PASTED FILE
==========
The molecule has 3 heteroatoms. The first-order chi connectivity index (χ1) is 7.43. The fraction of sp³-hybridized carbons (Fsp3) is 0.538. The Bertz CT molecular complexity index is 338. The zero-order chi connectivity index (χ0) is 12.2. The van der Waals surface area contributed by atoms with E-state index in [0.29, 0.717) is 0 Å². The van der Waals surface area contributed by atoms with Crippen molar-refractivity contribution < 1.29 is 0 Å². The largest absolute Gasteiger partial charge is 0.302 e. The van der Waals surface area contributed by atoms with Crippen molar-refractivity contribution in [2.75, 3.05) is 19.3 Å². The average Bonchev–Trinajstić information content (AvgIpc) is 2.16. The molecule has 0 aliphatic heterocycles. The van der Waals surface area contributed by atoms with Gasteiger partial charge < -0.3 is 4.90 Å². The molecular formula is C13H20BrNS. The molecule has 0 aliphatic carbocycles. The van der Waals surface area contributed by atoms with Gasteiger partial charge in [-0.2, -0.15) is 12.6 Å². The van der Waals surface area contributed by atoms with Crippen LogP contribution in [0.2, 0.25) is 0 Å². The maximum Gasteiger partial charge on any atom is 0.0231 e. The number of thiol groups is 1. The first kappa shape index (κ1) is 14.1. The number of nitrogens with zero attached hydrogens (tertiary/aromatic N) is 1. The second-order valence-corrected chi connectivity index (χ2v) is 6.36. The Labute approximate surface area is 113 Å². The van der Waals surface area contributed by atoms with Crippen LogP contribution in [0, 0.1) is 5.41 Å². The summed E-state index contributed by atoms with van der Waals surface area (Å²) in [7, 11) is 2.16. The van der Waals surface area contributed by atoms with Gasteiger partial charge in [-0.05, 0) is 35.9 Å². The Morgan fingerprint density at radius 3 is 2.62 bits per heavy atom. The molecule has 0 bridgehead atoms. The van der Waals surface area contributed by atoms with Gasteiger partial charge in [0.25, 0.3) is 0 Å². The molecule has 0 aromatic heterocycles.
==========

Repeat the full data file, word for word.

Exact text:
The molecule has 3 heteroatoms. The first-order chi connectivity index (χ1) is 7.43. The fraction of sp³-hybridized carbons (Fsp3) is 0.538. The Bertz CT molecular complexity index is 338. The zero-order chi connectivity index (χ0) is 12.2. The van der Waals surface area contributed by atoms with E-state index in [0.29, 0.717) is 0 Å². The van der Waals surface area contributed by atoms with Crippen molar-refractivity contribution < 1.29 is 0 Å². The largest absolute Gasteiger partial charge is 0.302 e. The van der Waals surface area contributed by atoms with Crippen molar-refractivity contribution in [2.75, 3.05) is 19.3 Å². The average Bonchev–Trinajstić information content (AvgIpc) is 2.16. The molecule has 0 aliphatic heterocycles. The van der Waals surface area contributed by atoms with Gasteiger partial charge < -0.3 is 4.90 Å². The molecular formula is C13H20BrNS. The molecule has 0 aliphatic carbocycles. The van der Waals surface area contributed by atoms with Gasteiger partial charge in [-0.2, -0.15) is 12.6 Å². The van der Waals surface area contributed by atoms with Crippen LogP contribution in [0.2, 0.25) is 0 Å². The maximum Gasteiger partial charge on any atom is 0.0231 e. The number of thiol groups is 1. The first kappa shape index (κ1) is 14.1. The number of nitrogens with zero attached hydrogens (tertiary/aromatic N) is 1. The second-order valence-corrected chi connectivity index (χ2v) is 6.36. The Labute approximate surface area is 113 Å². The van der Waals surface area contributed by atoms with Crippen LogP contribution in [0, 0.1) is 5.41 Å². The summed E-state index contributed by atoms with van der Waals surface area (Å²) in [7, 11) is 2.16. The van der Waals surface area contributed by atoms with Gasteiger partial charge in [-0.05, 0) is 35.9 Å². The Morgan fingerprint density at radius 3 is 2.62 bits per heavy atom. The molecule has 0 bridgehead atoms. The van der Waals surface area contributed by atoms with Gasteiger partial charge in [0.25, 0.3) is 0 Å². The molecule has 0 aromatic heterocycles.